I called the waitress and mentioned there was sand in my food. Used to living in the US I expected her to apologize, swiftly whisk my plate away, and offer me something else (on the house maybe?). Possibly the chef would come over to proffer his excuses. Did any of this happen? No. Instead the waitress explained in a sarcastic tone: "It comes from ze sea Monsieur, of course it will 'ave sand!" Then she walked away.

This attitude, though extreme in this example, is more prevalent in Europe than the States, esp. in Northern Europe. People in service industries focus on the destination, i.e. the ultimate transaction, such as curbing your hunger, at the expense of the journey. Who cares if there's sand if your food? At least you're no longer hungry, right?

Focusing on the transaction is fine if the service is low value. Fast food joints focus on a cheap, repeatable, consistent experience. Margins are thin enough that there's little room for personalized service, though even here courtesy and a smile can go a long way. As the price of the service rises, how the transaction is delivered, the "journey", is as important as its delivery, the "destination".

This applies online just as much as offline: your site may sell goods cheaper than the competition but if that's not enough if you care about your customers' lifetime value. And if you don't focus on repeat business, you'll be putting yourself at the mercy of search engines and spending more and more on advertising. In fact, unless you're selling commodity items being cheapest probably isn't even the most important criteria.

Ultimately you need your customers to reach the destination, i.e. purchase something. To achieve this you should focus on their journey: understand why people buy from you, what their needs are, how you can differentiate your service, how you can make their shopping experience more enjoyable, informative, and relevant (reviews, videos, testimonials, leveraging the social web, etc.), and deliver great customer support. 

If you can consistently delight your users with a fantastic experience, as well as a good product, your customers will happily reach your destinations over and over and over.

(Picture by James Jordan)

Locking down Apple's new Find my iPhone / iPad

Kudos to Apple for making this service free, it's well worth enabling.
However to make sure you're properly protected there are a few changes
you should make in Settings.

Enable Passcode Lock and, optional but recommended, Auto-Lock.

Next enable restrictions and disable deletion of apps and accounts.
This will prevent thieves from nuking your MobileMe account or your
Find my iPhone / iPad app.

Yes! Facebook finally implements Hugs!

Well, no, they didn't. Or rather, they haven't... yet.

Most friends' status updates on Facebook are full of good news, fun stuff, and happy events.

Sadly, not this week:
  • One dear relative is in pain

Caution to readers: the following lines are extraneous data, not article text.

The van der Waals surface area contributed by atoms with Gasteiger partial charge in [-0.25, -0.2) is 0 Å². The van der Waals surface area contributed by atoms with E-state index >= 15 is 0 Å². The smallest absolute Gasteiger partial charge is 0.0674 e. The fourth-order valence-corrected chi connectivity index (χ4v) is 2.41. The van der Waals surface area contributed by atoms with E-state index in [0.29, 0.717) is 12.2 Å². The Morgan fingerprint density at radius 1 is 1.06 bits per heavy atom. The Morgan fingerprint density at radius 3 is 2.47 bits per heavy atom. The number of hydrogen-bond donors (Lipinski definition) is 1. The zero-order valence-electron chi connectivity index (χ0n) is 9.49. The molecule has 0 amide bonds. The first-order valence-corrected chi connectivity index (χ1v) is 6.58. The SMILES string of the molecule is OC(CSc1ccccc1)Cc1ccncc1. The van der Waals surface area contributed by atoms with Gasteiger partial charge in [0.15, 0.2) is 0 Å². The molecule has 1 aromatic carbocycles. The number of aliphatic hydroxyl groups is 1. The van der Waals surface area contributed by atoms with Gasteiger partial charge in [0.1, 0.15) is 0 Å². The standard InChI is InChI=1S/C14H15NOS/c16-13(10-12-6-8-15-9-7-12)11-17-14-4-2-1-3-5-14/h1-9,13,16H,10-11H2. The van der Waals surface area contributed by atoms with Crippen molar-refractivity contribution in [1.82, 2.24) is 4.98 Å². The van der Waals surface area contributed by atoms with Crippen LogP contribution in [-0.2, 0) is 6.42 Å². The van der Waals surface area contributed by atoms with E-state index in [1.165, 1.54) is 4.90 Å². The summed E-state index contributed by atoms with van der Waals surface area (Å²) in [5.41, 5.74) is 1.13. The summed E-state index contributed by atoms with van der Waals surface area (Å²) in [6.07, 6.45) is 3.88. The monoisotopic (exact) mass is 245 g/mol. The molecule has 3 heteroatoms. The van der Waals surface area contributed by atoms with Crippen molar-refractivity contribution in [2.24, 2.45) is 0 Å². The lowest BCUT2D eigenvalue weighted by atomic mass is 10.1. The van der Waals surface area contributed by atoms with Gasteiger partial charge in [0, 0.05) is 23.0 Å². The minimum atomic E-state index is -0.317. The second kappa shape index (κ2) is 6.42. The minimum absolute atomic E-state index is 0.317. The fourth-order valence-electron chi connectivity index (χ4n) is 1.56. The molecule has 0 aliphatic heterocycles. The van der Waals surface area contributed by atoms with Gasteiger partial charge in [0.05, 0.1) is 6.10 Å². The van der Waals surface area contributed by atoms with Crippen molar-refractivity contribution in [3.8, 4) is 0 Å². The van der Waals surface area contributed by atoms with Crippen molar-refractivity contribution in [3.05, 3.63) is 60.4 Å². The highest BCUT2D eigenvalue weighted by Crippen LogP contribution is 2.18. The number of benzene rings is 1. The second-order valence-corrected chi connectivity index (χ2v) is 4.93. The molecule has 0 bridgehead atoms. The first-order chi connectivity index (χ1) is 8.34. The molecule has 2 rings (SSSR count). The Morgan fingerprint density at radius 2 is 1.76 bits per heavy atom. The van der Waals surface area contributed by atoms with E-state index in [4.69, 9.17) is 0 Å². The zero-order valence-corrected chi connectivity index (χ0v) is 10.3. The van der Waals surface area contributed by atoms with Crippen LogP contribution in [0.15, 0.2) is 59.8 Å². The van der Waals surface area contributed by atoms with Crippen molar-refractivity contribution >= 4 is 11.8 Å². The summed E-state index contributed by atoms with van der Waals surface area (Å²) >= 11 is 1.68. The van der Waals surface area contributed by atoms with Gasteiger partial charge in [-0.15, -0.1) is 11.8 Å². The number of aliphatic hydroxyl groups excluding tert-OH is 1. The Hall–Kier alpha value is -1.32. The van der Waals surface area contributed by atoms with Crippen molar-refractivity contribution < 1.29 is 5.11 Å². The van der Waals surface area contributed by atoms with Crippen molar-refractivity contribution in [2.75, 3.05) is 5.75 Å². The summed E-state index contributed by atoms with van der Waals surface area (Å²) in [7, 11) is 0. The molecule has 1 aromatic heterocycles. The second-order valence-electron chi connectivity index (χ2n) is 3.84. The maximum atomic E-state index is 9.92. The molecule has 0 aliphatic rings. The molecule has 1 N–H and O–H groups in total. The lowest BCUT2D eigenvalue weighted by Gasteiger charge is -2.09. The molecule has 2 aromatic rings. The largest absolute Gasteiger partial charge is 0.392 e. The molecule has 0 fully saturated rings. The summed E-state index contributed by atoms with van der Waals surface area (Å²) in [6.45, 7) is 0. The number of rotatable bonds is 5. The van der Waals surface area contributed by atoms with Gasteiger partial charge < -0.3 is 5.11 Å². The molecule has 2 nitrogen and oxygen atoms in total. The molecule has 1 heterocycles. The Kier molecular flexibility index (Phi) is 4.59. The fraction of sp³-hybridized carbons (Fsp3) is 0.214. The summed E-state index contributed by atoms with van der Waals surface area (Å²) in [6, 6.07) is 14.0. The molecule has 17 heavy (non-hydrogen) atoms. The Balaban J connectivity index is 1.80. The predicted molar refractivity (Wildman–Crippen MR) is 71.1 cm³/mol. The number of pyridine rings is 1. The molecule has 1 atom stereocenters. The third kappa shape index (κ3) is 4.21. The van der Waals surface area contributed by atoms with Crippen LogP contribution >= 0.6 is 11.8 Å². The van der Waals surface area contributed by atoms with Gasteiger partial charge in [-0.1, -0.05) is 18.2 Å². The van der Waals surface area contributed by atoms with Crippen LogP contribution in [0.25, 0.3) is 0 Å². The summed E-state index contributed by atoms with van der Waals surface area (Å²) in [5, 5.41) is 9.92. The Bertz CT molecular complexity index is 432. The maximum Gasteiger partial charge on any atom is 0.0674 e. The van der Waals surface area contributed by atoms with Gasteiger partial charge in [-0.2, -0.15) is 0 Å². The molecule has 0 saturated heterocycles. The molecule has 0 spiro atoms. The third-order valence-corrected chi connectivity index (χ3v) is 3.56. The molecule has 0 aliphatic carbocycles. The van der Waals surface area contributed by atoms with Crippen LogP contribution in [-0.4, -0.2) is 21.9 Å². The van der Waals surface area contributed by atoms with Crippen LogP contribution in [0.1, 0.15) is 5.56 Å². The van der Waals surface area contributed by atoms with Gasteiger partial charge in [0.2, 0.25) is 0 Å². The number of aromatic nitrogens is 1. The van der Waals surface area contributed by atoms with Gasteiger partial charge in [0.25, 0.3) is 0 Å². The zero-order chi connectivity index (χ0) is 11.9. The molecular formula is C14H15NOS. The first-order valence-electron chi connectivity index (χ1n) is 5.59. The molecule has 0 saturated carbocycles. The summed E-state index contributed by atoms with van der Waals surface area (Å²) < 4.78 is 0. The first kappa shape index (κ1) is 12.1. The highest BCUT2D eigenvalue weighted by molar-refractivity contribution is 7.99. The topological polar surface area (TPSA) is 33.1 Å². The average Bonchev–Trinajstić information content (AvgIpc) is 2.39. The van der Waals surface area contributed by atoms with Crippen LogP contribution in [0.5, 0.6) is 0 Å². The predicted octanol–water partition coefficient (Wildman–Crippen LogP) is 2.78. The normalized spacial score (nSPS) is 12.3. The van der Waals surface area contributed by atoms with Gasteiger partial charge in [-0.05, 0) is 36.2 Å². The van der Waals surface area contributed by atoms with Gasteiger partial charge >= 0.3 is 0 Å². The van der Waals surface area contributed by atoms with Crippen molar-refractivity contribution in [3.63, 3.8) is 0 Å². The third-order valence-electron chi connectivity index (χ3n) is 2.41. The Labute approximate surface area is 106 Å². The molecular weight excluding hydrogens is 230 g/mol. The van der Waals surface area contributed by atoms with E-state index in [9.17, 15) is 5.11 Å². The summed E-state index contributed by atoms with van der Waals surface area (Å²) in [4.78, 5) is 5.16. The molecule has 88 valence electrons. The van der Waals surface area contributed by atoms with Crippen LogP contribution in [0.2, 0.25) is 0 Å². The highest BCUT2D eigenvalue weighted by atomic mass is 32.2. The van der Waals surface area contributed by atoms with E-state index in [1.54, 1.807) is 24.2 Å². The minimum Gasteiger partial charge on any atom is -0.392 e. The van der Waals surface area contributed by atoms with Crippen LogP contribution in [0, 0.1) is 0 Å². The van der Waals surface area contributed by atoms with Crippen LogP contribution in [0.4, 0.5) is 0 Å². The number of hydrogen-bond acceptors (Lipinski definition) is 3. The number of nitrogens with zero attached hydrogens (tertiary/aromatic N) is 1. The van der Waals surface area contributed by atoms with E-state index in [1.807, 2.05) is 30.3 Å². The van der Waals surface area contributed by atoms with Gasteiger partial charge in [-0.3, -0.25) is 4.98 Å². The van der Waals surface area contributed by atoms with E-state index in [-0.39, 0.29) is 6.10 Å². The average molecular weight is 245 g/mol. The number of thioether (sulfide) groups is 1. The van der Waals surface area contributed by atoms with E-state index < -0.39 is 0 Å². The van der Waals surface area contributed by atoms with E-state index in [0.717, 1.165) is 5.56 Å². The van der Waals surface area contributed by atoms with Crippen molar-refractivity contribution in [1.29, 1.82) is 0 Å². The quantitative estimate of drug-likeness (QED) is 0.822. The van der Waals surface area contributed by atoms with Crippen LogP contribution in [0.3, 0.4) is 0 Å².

• A former colleague & his wife just lost their baby at 23 weeks
  • A friend of my wife's family, and father of two young kids, was tragically killed in a car crash
These aren't friends with statuses you can "Like". These are friends in need of a hug. But Facebook doesn't have a "Hug" button :-(

An obvious alternative is to leave a note for friends, expressing sympathy. However when many people have already replied I often find myself reluctant to do so to avoid triggering an email to a dozen people I may not know. 

And sometimes it's not easy to find the right words. Often, in these situations actions do speak louder than words, even virtual ones.

So Facebook, please add a Hug button to status updates. A hug is pretty much a universal act of friendship, solidarity, and sympathy. It would be easy to implement and understand. In the few countries where a hug might be culturally inappropriate, it could be replaced with its equivalent.

Personally, I'd love a simple way to say "I feel for you".

(Any resemblance to the real Barack Obama and Mark Zuckerberg is entirely fortuitous :-)

Favorite Poem on Parenting: "If I had my child to raise all over again"

I like to read this one regularly. So well said... And sometimes so hard to do.

If I Had My Child to Raise Over Again
by Diane Loomans

If I had my child to raise all over again,
I'd build self esteem first, and the house later.
I'd fingerpaint more, and point the finger less.
I would do less correcting and more connecting.
I'd take my eyes off my watch, and watch with my eyes.
I would care to know less and know to care more.
I'd take more hikes and fly more kites.
I'd stop playing serious, and seriously play.
I would run through more fields and gaze at more stars.
I'd do more hugging and less tugging.
I'd see the oak tree in the acorn more often.
I would be firm less often, and affirm much more.
I'd model less about the love of power,
And more about the power of love.

Paragliding in the Swiss Alps

Katrine and I took turns at tandem flights (i.e. with an instructor) today. Gliding over the Alps was magnificent. My first experience with paragliding, I was surprised by how comfortable it was, and how "in the air" you feel. You can easily forget there's a chute above you, esp. when you're not the one piloting. What a difference with the Cessna I usually fly (of course, I do like my engine :-)

Definitely something I could do more of!